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A couple career questions

Discussion in 'Journalism topics only' started by GGBonkers, Dec 27, 2019.

  1. Liut

    Liut Well-Known Member

    And I thought my "inheritance" was bad.
     
    Batman likes this.
  2. Most of the college grads that we hire are as "Web Producers" - basically editors for the site who manage and organize the content, handle social media, post live game coverage, and are prepared to write up fast pieces on trending topics perhaps. It's a good foot in the door and the skills are very transferrable to other businesses. But it doesn't pay great and if you really just want to be a reporter, you won't be thrilled.
     
  3. Alma

    Alma Well-Known Member

    Yep, that's one of the standard ways in, even at some larger shops.

    The college grads who get good reporting jobs, like I said, are in essence picked to get them before college or just after college starts. They're on a fast track from the very beginning, sometimes from Ivy schools. You can't have a "good senior year" and get drafted easily. And, I know - the exception is always in the room. So I'm the exception is here, lurking and ready to post.

    But, generally, that's how it works. Get a good in with the internship coordinator at your college.
     
    justgladtobehere likes this.
  4. swingline

    swingline Well-Known Member

    @Batman, I have to ask. Why did you hire that guy in the first place?
     
  5. Batman

    Batman Well-Known Member

    I wish I knew. I had no input into the hiring process.
    Our paper had been sold about a year earlier, and we were in a huge state of transition to put it mildly. Lots of longtime, experienced employees were either let go or left on their own, and the guy who became ME and acting publisher sort of ascended to those roles by default. Only about three people in the building would have been remotely qualified for either job by the time he got them. He was in way over his head trying to wear four or five different hats and put out all sorts of fires. He was the one who hired the guy.
    I came in one day and was told, "You have a new sports writer. He starts next week."
    Eighteen months earlier we had been a three-man department with a full production desk and two staff photographers. By that point I was a one-man shop working 60-65 hours a week and about to have either a nervous breakdown or a full homicidal killing spree, so anybody was better than no bodies so I was like, "OK, cool."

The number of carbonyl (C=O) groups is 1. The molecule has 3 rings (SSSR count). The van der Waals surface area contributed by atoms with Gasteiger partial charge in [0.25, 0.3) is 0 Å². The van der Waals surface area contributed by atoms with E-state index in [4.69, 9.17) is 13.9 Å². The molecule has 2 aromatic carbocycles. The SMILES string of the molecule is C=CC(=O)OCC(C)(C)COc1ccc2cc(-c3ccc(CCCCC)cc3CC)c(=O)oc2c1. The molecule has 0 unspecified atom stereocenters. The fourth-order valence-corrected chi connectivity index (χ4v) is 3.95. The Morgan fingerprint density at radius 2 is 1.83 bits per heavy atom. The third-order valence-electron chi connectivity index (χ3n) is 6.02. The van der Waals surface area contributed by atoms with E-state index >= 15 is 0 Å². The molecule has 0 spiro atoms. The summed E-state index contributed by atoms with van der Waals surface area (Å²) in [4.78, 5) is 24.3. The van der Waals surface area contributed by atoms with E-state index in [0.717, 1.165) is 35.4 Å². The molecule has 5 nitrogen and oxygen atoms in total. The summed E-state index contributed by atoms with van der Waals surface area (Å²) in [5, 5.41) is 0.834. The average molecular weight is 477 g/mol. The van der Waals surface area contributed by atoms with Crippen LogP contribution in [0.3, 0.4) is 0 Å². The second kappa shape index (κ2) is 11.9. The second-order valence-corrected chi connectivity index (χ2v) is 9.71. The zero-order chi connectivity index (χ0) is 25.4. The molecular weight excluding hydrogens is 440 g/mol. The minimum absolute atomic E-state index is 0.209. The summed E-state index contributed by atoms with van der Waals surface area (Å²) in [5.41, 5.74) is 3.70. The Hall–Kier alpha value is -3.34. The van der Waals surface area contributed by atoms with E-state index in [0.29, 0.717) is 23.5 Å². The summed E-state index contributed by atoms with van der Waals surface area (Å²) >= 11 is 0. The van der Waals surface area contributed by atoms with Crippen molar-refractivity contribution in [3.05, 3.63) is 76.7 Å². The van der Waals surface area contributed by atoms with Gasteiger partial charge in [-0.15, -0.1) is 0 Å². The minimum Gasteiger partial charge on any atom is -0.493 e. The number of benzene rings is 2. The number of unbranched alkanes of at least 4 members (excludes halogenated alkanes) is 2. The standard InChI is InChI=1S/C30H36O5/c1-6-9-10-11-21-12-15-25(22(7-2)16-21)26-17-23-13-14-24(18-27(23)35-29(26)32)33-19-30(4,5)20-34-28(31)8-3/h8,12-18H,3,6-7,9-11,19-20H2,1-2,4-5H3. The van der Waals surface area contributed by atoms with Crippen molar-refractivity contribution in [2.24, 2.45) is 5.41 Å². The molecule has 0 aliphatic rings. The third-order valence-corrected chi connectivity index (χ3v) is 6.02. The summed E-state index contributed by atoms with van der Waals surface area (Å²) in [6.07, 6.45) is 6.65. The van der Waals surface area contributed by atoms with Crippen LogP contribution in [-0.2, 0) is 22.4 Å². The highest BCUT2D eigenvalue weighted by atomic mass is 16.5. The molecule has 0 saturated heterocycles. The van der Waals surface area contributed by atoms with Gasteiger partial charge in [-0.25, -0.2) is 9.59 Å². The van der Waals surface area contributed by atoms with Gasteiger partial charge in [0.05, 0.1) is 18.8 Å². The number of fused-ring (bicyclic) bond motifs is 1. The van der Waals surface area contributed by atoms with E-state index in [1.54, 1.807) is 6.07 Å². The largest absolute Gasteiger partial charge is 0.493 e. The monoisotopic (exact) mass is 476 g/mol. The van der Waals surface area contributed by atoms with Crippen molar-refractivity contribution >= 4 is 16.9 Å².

Within a couple of months it became obvious that there were serious issues with the new guy's attitude and performance, but I was hopeful it would get better as he became more familiar with the town and the operation. And, because we were so short-handed, I was hesitant to write him off. If we got rid of him, I knew it might be a long time -- if ever -- before we hired a replacement.
    Unfortunately, it didn't work out at all. He left on vacation in late July and didn't turn in those football previews I mentioned earlier (which had been assigned to him in late May, BTW). I was gearing up to have a Come to Jesus meeting with him when he got back, and then he never came back. The day he was supposed to return, he emailed his resignation letter at 4 a.m. and that was that. So obviously, for as much as I didn't care for him by the end, the feeling was pretty mutual.
     
  6. GGBonkers

    GGBonkers New Member

    Life update for anyone who cares.

    I accepted a full-time job offer as a sports editor for a local newspaper near where I go to school. Going to cover high school sports mainly. I’ve been freelancing for them since around October, and I feel really grateful they’ve extended me this offer. Not a ‘dream job’ necessarily, but it’s a foot in the door. I could already tell this job market is brutal just judging off the number of applications I sent out.

    Some Pros - Current sports editor is staying on the staff for awhile. Sounds like he wants to act like a mentor and get me a job I really want in a few years. Everyone I interviewed with said they expect me to learn as much as I can and move on. He also wants me to cover some D1 sports which I’m hoping helps out my career.

    Some cons - pay is low (competitive and expected but still low), hours are bad (expected), the industry still worries me.

    Some questions
    1. How can I make the most out of this job? What advice do you give me, a recent college graduate, in making this a good experience?

    2. What accomplishments at this position would stand out to future employers? I think it would be awesome to find ways/introduce opportunities to ‘modernize’ the paper, for lack of a better word, and bring in a younger demographic. But I also don’t want to work too far outside my pay grade and be taken advantage of. What might you recommend I try implementing?

    3. How can I best improve my writing (other than more writing)? What are some good resources? It’s mainly a writing/design position. How I can improve other multimedia skills that may be useful down the road?

    4. Soccer is my passion. Is it realistically possible to juggle writing for other soccer publications on the side in order to develop more contacts? How can I leverage the experience I gain at this paper to a future, soccer-specific, writing role?